Iran starts the year with a bang
The Persian new year falls on the vernal equinox, but the government of Iran set off some fireworks to start the Julian year: announcing it had manufactured a nuclear fuel rod, test-firing three new missiles, threatening to close the Straits of Hormuz, and warning the U.S. not to return the Fifth Fleet’s aircraft carrier to ...
The Persian new year falls on the vernal equinox, but the government of Iran set off some fireworks to start the Julian year: announcing it had manufactured a nuclear fuel rod, test-firing three new missiles, threatening to close the Straits of Hormuz, and warning the U.S. not to return the Fifth Fleet's aircraft carrier to the Gulf.
The Persian new year falls on the vernal equinox, but the government of Iran set off some fireworks to start the Julian year: announcing it had manufactured a nuclear fuel rod, test-firing three new missiles, threatening to close the Straits of Hormuz, and warning the U.S. not to return the Fifth Fleet’s aircraft carrier to the Gulf.
The Obama Administration has got the response — a very difficult balancing act — almost exactly right: not giving Iran the lift of a high-level political statement, instead quietly proceeding on sanctions, letting the economic arguments speak for themselves, reassuring allies in the region, and having our military refute Iran’s claims with our obvious superiority and the unambiguous statement that "interference with the transit or passage of vessels through the Strait of Hormuz will not be tolerated."
Preserving freedom of navigation through the Straits would play to our military’s strengths and showcase the increased political resolve and military capabilities of Gulf allies in recent years. The Obama administration has advanced cooperation with friendly governments in the region, Iran’s own truculence producing closer involvement with the U.S.
I agree with Michael Singh that assertive military operations are a valuable deterrent and should be pursued, although it looks to me as though we’ve been doing that pretty well for the past few years: while our military leadership has mostly played down the likelihood of strikes on Iran’s nuclear facilities, they have pushed back on Iranian maritime harassment, conducted operations near Iran’s shoreline, arming and exercising with regional allies, and (as the recent drone capture by Iran demonstrates), extending surveillance and intelligence operations into Iranian territory.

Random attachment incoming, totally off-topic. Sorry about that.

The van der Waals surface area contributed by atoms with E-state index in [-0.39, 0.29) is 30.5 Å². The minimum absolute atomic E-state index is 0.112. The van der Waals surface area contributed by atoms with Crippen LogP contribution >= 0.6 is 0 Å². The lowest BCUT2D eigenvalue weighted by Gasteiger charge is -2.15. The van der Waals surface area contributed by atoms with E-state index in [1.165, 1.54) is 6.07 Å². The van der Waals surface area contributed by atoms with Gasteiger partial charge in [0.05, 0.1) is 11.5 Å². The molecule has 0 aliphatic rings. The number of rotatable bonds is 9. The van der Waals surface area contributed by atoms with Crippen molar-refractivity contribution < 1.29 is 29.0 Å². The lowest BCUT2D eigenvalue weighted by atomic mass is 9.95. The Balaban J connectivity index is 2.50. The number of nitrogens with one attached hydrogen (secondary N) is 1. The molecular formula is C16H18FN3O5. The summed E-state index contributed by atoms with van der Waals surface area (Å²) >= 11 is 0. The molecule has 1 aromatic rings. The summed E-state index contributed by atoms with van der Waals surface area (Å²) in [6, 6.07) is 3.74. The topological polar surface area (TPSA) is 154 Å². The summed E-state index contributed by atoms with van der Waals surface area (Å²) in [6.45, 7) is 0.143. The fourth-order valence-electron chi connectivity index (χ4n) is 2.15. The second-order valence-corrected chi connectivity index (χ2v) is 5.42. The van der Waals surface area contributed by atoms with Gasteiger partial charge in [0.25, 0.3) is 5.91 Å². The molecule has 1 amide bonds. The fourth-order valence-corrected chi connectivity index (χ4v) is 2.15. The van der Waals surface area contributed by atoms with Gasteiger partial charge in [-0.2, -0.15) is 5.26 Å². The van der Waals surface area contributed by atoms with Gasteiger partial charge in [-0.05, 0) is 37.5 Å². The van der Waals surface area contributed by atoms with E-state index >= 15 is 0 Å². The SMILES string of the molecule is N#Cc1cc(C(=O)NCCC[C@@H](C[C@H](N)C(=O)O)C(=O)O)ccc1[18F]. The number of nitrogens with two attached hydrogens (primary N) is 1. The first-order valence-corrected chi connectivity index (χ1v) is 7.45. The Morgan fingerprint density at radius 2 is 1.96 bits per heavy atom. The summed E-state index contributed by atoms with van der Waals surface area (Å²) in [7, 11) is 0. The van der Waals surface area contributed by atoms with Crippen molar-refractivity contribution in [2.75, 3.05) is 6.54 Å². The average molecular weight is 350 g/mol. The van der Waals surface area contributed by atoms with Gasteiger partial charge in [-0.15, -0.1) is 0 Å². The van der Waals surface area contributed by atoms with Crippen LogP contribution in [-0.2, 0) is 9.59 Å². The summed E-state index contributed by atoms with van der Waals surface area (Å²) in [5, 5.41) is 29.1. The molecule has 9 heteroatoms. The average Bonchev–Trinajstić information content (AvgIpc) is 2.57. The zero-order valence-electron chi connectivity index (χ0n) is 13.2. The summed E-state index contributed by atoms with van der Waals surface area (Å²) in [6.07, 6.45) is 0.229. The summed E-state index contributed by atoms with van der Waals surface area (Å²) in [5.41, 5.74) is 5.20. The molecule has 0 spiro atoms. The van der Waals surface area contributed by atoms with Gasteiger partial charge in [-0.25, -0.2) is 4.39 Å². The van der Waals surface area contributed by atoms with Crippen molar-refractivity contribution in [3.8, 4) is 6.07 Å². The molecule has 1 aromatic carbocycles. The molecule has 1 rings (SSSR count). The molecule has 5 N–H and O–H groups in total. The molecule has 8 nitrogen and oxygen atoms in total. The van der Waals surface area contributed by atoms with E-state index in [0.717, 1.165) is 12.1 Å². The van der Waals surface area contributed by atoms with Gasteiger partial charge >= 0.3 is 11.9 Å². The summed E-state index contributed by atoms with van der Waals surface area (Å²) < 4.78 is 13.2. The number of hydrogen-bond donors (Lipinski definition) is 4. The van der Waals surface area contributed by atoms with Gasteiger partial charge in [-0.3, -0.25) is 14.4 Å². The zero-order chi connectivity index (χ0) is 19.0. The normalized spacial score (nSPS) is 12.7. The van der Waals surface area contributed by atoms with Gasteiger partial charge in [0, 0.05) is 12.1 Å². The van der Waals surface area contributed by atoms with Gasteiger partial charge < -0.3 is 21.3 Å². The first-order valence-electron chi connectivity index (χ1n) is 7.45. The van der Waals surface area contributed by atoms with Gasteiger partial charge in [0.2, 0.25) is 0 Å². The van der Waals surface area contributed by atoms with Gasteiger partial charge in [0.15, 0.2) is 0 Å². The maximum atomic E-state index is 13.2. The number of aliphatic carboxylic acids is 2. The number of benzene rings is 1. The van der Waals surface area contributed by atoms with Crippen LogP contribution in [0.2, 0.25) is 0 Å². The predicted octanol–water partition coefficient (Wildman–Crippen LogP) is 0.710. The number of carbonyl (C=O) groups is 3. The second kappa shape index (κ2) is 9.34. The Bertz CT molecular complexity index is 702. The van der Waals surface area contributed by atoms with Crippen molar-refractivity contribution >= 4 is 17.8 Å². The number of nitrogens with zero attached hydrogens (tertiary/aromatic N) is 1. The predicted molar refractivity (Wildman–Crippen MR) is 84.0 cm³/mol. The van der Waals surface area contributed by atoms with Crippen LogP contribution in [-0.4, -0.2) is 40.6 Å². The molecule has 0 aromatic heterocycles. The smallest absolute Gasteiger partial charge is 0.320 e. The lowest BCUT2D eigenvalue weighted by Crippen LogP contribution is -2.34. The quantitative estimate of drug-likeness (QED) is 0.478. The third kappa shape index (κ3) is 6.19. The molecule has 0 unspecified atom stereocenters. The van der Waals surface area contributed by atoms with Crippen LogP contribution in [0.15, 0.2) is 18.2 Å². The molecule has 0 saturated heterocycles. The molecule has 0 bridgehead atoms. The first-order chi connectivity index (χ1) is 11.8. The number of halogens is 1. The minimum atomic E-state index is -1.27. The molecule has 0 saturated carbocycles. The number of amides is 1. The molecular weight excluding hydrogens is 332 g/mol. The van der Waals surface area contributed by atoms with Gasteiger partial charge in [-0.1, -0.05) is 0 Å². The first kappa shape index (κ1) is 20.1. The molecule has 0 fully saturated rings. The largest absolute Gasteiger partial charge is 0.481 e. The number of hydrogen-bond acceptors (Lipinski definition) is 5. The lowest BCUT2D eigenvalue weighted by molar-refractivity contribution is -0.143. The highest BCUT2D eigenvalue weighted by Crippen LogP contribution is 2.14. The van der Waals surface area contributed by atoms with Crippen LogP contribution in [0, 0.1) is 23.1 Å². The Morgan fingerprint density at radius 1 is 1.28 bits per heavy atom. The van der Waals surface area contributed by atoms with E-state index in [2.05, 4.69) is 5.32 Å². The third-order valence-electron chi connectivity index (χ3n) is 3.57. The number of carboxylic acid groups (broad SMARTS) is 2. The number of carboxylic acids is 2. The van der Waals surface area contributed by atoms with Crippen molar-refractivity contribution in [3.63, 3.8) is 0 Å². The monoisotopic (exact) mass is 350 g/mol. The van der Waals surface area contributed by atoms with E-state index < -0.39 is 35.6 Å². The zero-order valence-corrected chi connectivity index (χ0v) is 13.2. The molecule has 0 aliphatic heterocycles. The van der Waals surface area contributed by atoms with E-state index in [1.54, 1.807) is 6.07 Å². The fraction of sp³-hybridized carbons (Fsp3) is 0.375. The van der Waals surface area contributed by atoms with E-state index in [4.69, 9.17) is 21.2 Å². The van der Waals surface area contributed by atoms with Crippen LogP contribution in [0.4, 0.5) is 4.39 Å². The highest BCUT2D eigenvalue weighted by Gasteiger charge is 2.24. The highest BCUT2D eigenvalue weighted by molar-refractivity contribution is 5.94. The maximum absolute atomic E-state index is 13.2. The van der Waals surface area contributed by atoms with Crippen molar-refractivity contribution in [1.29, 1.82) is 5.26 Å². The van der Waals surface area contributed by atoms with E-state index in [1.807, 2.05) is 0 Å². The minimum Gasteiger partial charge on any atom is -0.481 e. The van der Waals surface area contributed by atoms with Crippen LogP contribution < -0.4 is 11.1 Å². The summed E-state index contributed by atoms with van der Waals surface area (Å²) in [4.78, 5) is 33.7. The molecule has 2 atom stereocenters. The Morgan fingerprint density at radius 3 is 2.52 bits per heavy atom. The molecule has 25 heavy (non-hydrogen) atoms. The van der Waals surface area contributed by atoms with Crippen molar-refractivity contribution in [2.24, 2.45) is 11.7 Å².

One of the few missteps so far is the White House attempting to forestall Congressional furthering of the very means the administration has advocated for in limiting Iran’s choices. Sanctions have been biting since the United Arab Emirates began compliance last year, and are set to tighten further with Congress’ action to extend prohibitions to Iran’s central bank. President Obama signing the legislation over the weekend may well have precipitated this round of bellicose posturing: Iran’s currency promptly lost 12% of its value (continuing a plunge of 50 percent from a year ago).
Another potential wrinkle in the strategy is Israel’s isolation. An Israeli strike on Iran’s nuclear facilities is more likely due to the friction between the Obama and Netanyhu governments; in making settlements the centerpiece of its peace proposals, Obama made cooperation between Israel and others more difficult and promises from us less reassuring. Secretary Panetta’s comments don’t help, either.
But still, President Obama has come a long way since the stolen elections of 2009, when he put potential relations with Ahmadinejad’s government ahead of condemning the government’s repression. The domestic legitimacy of the Iranian regime faces a new challenge because reformists are refusing to participate in the upcoming Parliamentary elections, stripping away even the pretense of representative government.
Ayatollah Khameni and his wayward protege President Ahmadinejad claim that Iran is the inspiration of the Arab Spring. And they’re right — just not in the way they mean. The uprising of Iranians against their government rigging 2009’s election was the first flowering of Spring, the first middle eastern populace brave enough to stand up to tyranny. Their demands for political rights were crushed by a government that has more in common with despots overthrown in Tunisia, Egypt, Libya, Yemen than with the people overthrowing them.
As the new year dawns, we should continue to tighten the screws on this Iranian government and wish the Iranian people well in ending the tyranny that has repressed and impoverished them. We will have less to fear from a democratic Iran, even if it continues its nuclear programs, than we will Khameni’s repressive Iran.
Kori Schake is a senior fellow and the director of foreign and defense policy studies at the American Enterprise Institute. Twitter: @KoriSchake
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